Kenny Meyer

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Using legacy dependencies with React Native and CodePush

Published Nov 28, 2019

Growing a React Native app over time can be a complex undertaking. Dependencies constantly evolve, with breaking changes to iOS/Android-specific code.

Source: XKCD

We deploy our apps with CodePush for super-fast iterations omitting the slow middleman - the App/Play Store - most of the time.

That approach can have its drawbacks - at some point you will have to support users that are running older versions of your app, but will want to have the latest features/bug fixes aka CodePush build. What if you wanted to upgrade a dependency that had breaking changes to its native code? How would you do that maintaining a single codebase and CodePush deployment?

To make this easier to visualize, let’s say we’re using the package [react-native-branch]( in our project, and we are on version 3.1.1 of it. We want to update to the newest release 4.2.1 (at the time of writing), but it has breaking changes to the iOS/Android code. In order to do that, we can’t simply update the version number in our package.json, as this will cause conflicts in our app; in order to do this smoothly, supporting older versions of our app and the newest, this is what we’ll have to do:

  1. Fork the package.

    As we cannot reference the same package with different versions in our package.json, we’ll have to create a forked package from the currently installed package.

    So, before we update our react-native-branch package in our package.json we do the following:

    $ cp -r node_modules/react-native-branch ~/Projects/react-native-branch-3.1.1

    We effectively copied the currently installed package. We now cd into that project and initialize a git repo.

  2. Upload to GitHub

    Once we “forked” the old package, we upload it to GitHub - I recommend naming it react-native-branch-3.1.1 - that way it’s clearly identifiable.

    Before we upload the package, we want to do one change to the project’s package.json:

    `- “name”: “react-native-branch”,

    • “name”: “react-native-branch-3.1.1”,`

    We do this to avoid namespace clashes when we install the latest version of the package in our React Native project. You’ll see specifically why, later if you read on.

  3. Reference the forked package, and install the new package.

    "react-native-branch": "4.2.1", "react-native-branch-3.1.1": "",


    $ yarn install

    …aaaand, we’re almost done.

We have two more things to solve.

The first is, when we build our app with XCode or Gradle, React Native will want to use both packages, but we really only care about the latest package in our shell, and in order to tell that to React Native, we’ll have to create a react-native.config.js in our project’s root directory.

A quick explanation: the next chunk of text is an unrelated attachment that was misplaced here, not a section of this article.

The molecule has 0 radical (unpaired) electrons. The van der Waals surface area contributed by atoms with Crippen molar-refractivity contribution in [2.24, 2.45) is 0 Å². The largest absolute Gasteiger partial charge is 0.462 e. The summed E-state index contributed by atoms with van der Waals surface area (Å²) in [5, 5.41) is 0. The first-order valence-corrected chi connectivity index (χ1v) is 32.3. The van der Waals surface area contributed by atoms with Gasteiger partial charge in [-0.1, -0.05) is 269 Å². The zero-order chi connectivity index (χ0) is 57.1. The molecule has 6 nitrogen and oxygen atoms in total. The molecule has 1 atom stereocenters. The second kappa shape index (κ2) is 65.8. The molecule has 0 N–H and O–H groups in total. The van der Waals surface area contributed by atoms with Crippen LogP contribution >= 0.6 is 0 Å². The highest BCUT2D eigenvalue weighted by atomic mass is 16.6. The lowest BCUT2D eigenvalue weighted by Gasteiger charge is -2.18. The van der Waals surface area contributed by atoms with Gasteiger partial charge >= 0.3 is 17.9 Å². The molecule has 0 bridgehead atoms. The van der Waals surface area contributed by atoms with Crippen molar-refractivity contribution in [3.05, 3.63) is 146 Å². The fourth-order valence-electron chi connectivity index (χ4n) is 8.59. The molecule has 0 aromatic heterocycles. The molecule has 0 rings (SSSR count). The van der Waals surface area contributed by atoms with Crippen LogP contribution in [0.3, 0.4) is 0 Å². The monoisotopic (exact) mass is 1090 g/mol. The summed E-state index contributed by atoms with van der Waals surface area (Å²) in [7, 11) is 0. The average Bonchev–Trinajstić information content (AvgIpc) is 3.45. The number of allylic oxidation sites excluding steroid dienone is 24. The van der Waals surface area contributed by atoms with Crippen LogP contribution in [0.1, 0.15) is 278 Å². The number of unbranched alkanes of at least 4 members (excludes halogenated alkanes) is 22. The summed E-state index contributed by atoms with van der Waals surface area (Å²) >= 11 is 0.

module.exports = {
  assets: [],
  dependencies: {
    'react-native-branch-3.1.1': {
      platforms: {
        ios: null,
        android: null,

Done. This tells React Native to ignore the previous react-native-branch version during compile time, and use the new package, as the Native API changed.

The second thing we have to do is bump the version of our React Native app, so we have a reference of when to use the old and new library.

If you don’t have a system for that yet, I highly recommend:

Source: XKCD

Once that is done, we can do the following in our application code:

let branch
if (semver.satisfies(VersionNumber.appVersion, '>=1.0.1')) {
  // Use the latest react-native-branch
  branch = require('react-native-branch').default
} else {
  // Use our forked package
  branch = require('react-native-branch-3.1.1).default // This is where the package.json name change comes in

Now we should be able to deploy to CodePush and be running the same code both on old and new version of our app.


  • The great thing about this approach is that it also supports packages with obfuscated source code, from closed-source third parties, as long as they provide an NPM package.


  • We noticed an increase in the size of or CodePush JavaScript bundle, since we’re including multiple versions of the same library.
  • Dealing with legacy dependencies in your codebase, instead of forgetting about them. (I assume that’s what you do, when you deploy via the store only)

If you find this helpful, and you’re a parent you might want to check out the Parenting App we’re building at